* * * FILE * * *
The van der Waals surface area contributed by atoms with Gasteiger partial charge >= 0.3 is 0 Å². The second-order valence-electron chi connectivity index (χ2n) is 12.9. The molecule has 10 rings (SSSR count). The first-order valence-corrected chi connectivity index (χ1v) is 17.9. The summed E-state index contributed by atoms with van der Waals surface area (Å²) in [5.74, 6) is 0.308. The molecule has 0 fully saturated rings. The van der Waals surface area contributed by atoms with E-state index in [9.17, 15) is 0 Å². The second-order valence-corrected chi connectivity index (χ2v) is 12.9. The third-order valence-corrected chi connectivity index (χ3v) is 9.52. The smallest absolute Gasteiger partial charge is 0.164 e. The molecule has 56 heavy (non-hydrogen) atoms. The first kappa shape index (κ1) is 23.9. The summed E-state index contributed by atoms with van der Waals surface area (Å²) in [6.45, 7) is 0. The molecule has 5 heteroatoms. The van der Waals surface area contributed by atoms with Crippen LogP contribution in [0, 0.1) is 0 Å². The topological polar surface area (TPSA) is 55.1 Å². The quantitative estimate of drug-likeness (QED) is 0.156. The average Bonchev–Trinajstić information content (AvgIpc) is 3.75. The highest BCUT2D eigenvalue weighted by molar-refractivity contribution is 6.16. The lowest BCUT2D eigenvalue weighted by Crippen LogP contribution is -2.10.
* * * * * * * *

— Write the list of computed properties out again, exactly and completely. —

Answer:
The van der Waals surface area contributed by atoms with Gasteiger partial charge >= 0.3 is 0 Å². The second-order valence-electron chi connectivity index (χ2n) is 12.9. The molecule has 10 rings (SSSR count). The first-order valence-corrected chi connectivity index (χ1v) is 17.9. The summed E-state index contributed by atoms with van der Waals surface area (Å²) in [5.74, 6) is 0.308. The molecule has 0 fully saturated rings. The van der Waals surface area contributed by atoms with E-state index in [9.17, 15) is 0 Å². The second-order valence-corrected chi connectivity index (χ2v) is 12.9. The third-order valence-corrected chi connectivity index (χ3v) is 9.52. The smallest absolute Gasteiger partial charge is 0.164 e. The molecule has 56 heavy (non-hydrogen) atoms. The first kappa shape index (κ1) is 23.9. The summed E-state index contributed by atoms with van der Waals surface area (Å²) in [6.45, 7) is 0. The molecule has 5 heteroatoms. The van der Waals surface area contributed by atoms with Crippen LogP contribution in [0, 0.1) is 0 Å². The topological polar surface area (TPSA) is 55.1 Å². The quantitative estimate of drug-likeness (QED) is 0.156. The average Bonchev–Trinajstić information content (AvgIpc) is 3.75. The highest BCUT2D eigenvalue weighted by molar-refractivity contribution is 6.16. The lowest BCUT2D eigenvalue weighted by Crippen LogP contribution is -2.10.